Interestingly, violets are actually edible plants that are wonderful for adding a splash of color to certain treats such as cupcakes.
Does someone you know have a birthday in February? Add some violets to their birthday cake! Primroses also symbolize young love so are, therefore, considered a superb gift for a significant other.
Moreover, primroses are generally the first to bloom as winter fades away. If they are given a little shade and moist soil, they will usually multiply each year as well.
Ask most people and they will imagine a common or the English primrose, Primula Vulgaris when asked to think about these flowers. The name ‘primrose’ is often used to refer to any member of the Primulaceae family.
This derives from the Latin ‘primus’ which means first or early. As for the ‘rose’ section of the name, that is still up for debate.
The rich history of primroses is also found in some of the world’s most famous pieces of literature. For example, in Shakespeare’s Hamlet, Ophelia accuses Laertes, her brother, of “treading the primrose path of dalliance.”
In simplified terms, this means he is taking the easiest and most sinful route available to him.
As a symbol of young love and undying affection, giving a primrose to someone lets them know that you could never live without them.
Where Did Birth Flowers Originate?
Although it is not 100 percent known, it is believed that birth flowers first originated in Roman times. Historians believe that these flowers were associated with birthdays.
As a matter of fact, this era saw the first examples of birthday celebrations within society.
These early celebrations saw people decorate the altars of Roman Gods with different kinds of flowers. They also gave flowers as birthday gifts to friends and family.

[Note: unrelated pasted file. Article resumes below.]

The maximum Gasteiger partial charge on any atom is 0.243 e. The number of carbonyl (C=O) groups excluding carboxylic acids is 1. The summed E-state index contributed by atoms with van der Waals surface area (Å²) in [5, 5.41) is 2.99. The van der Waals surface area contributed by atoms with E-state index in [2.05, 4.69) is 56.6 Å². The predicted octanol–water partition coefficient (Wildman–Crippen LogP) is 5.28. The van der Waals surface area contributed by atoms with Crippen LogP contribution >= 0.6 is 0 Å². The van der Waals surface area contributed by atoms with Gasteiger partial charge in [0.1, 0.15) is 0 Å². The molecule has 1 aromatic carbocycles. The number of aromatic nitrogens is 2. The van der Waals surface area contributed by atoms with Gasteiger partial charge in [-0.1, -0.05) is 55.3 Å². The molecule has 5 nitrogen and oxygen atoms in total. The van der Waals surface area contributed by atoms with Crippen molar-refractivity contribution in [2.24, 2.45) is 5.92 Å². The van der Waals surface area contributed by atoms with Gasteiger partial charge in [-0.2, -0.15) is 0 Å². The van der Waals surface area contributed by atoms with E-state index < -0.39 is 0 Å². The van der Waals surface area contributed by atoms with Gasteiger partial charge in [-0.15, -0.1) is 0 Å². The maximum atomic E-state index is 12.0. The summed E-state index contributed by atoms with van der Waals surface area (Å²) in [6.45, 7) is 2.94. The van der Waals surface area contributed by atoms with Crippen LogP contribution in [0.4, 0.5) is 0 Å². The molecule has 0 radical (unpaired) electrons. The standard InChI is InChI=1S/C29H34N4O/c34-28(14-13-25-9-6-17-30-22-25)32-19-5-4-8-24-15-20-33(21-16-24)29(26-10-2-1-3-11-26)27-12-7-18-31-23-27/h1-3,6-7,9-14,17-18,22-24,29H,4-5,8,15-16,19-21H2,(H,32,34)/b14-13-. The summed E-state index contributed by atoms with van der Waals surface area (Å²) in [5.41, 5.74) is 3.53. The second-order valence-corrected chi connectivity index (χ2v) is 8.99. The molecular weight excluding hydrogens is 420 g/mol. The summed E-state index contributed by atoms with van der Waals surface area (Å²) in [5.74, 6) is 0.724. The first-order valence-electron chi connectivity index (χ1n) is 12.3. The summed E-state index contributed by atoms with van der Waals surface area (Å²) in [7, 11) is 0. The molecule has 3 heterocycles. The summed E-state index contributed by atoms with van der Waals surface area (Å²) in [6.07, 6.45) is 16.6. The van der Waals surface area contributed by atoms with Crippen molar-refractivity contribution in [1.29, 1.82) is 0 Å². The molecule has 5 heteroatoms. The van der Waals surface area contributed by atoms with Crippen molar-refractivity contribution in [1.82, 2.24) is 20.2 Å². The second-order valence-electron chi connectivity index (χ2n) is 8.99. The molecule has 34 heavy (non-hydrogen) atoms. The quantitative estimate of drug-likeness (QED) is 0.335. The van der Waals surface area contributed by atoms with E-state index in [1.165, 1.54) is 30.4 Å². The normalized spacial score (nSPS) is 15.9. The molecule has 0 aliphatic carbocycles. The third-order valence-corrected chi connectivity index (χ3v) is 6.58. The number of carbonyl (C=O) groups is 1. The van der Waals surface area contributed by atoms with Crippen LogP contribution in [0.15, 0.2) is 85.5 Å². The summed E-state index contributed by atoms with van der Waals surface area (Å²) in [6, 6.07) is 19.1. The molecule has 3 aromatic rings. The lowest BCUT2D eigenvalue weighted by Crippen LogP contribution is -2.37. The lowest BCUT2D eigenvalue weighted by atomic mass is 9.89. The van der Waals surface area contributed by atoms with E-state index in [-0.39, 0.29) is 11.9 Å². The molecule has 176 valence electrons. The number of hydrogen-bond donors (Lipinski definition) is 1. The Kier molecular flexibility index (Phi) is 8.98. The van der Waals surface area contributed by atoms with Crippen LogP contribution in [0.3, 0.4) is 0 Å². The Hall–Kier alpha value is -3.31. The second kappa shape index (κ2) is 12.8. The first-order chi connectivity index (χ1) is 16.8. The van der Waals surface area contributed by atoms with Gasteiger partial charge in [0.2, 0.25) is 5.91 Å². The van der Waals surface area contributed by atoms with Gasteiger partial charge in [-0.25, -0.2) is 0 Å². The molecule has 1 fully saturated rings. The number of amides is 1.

As for the idea that flowers have a symbolic meaning, this is thought to have been introduced to England in the eighteenth century.
This slowly began to spread throughout the world and after a century, floriography became popular. This craze is better known as the Language of Flowers.
What Is The Language Of Flowers?
The Victorian era saw the Language of Flowers become increasingly popular. Simply put, flowers became a great way for conveying hidden messages, especially to lovers.
Therefore, people could send these heartfelt messages without breaking any stringent rules associated with the etiquette of displaying love and affection.
All types of flowers had different meanings and symbolism assigned to them.
These could then be used to communicate messages, feelings, or moods to a recipient without having to speak aloud. That’s right, flowers were a form of a coded message!
In the present day, flowers still hold specific meanings and we still choose certain types for each month of the year.
We still use flowers to convey messages such as ‘I Love you,’ ‘I’m sorry,’ and ‘thinking of you,’ as well as many other sentiments.
Each month of the year has its own unique birth flowers. These all have distinctive symbolism and meanings. Whether these ring true to your personality and characteristics is up to you to decide.
As for February, violets and primroses have their own meanings associated with devotion, loyalty, love, and undying affection.